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Sunday, Feb. 26, 2006


Mourinho should take a media lesson from Wenger

LONDON -- When Arsene Wenger left the press conference in Bernabeu Stadium after Arsenal's 1-0 win over Real Madrid in the Champions League on Tuesday night he smiled as the assembled media gave him a round of applause.

Christopher Davies

The UEFA translator had failed to take a note of Wenger's first answer so she asked if he would mind repeating it.

"Just as well we've won," joked Wenger who was later questioned about the possibility of Thierry Henry joining Real and when his own contract ends.

"Are you trying to get everyone to leave Arsenal?" he asked with a twinkle in his eye.

While it is easy to be in good humor after your side have beaten Europe's most successful club in its own backyard, the Frenchman is always friendly and amiable with the media. In return, Wenger and by extension Arsenal are treated with respect by the press, who do not go in with studs showing when the Gunners lose a game or two.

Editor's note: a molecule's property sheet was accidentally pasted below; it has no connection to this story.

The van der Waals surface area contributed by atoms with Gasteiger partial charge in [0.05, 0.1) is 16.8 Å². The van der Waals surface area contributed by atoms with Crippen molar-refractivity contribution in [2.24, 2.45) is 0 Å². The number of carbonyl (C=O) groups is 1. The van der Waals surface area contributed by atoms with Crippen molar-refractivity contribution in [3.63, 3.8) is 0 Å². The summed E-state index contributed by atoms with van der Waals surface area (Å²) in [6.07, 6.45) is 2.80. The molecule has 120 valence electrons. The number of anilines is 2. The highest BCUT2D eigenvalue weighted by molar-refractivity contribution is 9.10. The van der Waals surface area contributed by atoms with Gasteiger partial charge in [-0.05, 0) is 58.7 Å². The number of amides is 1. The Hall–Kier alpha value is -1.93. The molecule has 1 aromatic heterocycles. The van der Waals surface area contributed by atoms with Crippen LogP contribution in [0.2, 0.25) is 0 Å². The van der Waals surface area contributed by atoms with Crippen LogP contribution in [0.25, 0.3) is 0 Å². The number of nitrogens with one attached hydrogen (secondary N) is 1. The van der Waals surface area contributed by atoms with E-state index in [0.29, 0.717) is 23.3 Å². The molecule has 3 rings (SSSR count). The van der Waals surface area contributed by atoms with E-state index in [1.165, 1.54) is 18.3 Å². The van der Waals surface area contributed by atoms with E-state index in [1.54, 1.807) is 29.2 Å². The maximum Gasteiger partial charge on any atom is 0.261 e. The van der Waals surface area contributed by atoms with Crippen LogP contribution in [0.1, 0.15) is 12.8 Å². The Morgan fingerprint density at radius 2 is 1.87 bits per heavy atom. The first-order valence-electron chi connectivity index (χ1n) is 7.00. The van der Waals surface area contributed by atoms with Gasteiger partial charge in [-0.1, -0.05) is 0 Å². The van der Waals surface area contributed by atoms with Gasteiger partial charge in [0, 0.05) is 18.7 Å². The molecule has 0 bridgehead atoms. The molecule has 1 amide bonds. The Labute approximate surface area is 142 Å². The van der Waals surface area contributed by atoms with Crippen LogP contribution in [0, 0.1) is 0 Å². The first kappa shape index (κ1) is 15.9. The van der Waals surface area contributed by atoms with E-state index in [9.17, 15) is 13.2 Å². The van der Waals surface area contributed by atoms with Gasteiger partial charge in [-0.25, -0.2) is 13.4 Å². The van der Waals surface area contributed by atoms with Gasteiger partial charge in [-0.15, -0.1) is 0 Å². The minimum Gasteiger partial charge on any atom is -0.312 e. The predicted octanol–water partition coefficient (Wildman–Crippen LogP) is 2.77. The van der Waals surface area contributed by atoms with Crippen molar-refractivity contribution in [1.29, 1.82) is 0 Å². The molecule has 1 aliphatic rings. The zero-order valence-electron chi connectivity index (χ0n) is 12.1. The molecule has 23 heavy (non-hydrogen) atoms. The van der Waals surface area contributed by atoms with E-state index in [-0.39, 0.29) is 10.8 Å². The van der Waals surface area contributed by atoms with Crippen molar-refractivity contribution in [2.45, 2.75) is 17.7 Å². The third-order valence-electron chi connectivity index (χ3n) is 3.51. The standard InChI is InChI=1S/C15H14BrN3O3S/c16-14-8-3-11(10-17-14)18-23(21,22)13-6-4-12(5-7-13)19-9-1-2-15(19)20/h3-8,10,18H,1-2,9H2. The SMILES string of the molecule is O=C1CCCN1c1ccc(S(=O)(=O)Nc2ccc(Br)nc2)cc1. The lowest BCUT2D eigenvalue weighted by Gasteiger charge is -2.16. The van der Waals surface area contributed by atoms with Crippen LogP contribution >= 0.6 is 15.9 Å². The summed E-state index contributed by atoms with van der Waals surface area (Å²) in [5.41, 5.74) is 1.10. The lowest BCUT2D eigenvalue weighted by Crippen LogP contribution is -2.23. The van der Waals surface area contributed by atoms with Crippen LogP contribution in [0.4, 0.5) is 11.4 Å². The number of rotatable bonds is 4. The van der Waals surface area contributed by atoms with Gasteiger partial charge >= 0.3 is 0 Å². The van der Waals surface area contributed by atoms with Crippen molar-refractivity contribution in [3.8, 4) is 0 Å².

Fast forward 24 hours to Chelsea's 2-1 home defeat by Barcelona and Jose Mourinho's predictably sour response.

The Chelsea manager has achieved an ignominious double by being both a bad loser and a bad winner. If this column has been Mourinho-heavy in recent weeks, it is because the Portuguese continues to dominate the English headlines, usually with another hypocritical outburst which too many accept without questioning his views.

He accused Barcelona's Leo Messi of play-acting to get Asier del Horno sent off -- given Arjen Robben's theatrics when Liverpool goalkeeper Jose Reina was shown the red card recently, it was remarkable that Mourinho managed to keep a straight face.

Mourinho had also reminded us that it was simulation by Victor Valdes that saw Didier Drogba shown a second yellow card in the Nou Camp when the teams met last year, the weakness in this argument that the Barcelona goalkeeper spent the night in hospital suffering from concussion as a result of being clattered by the striker.

The mother of all simulations then, feigning concussion.

When Chelsea beat Barcelona last season with a headed goal by John Terry after Ricardo Carvalho had clearly impeded Victor Valdes as he came for the ball, which was missed by referee Pierluigi Collina, Mourinho failed to mention this particular indiscretion by the match official.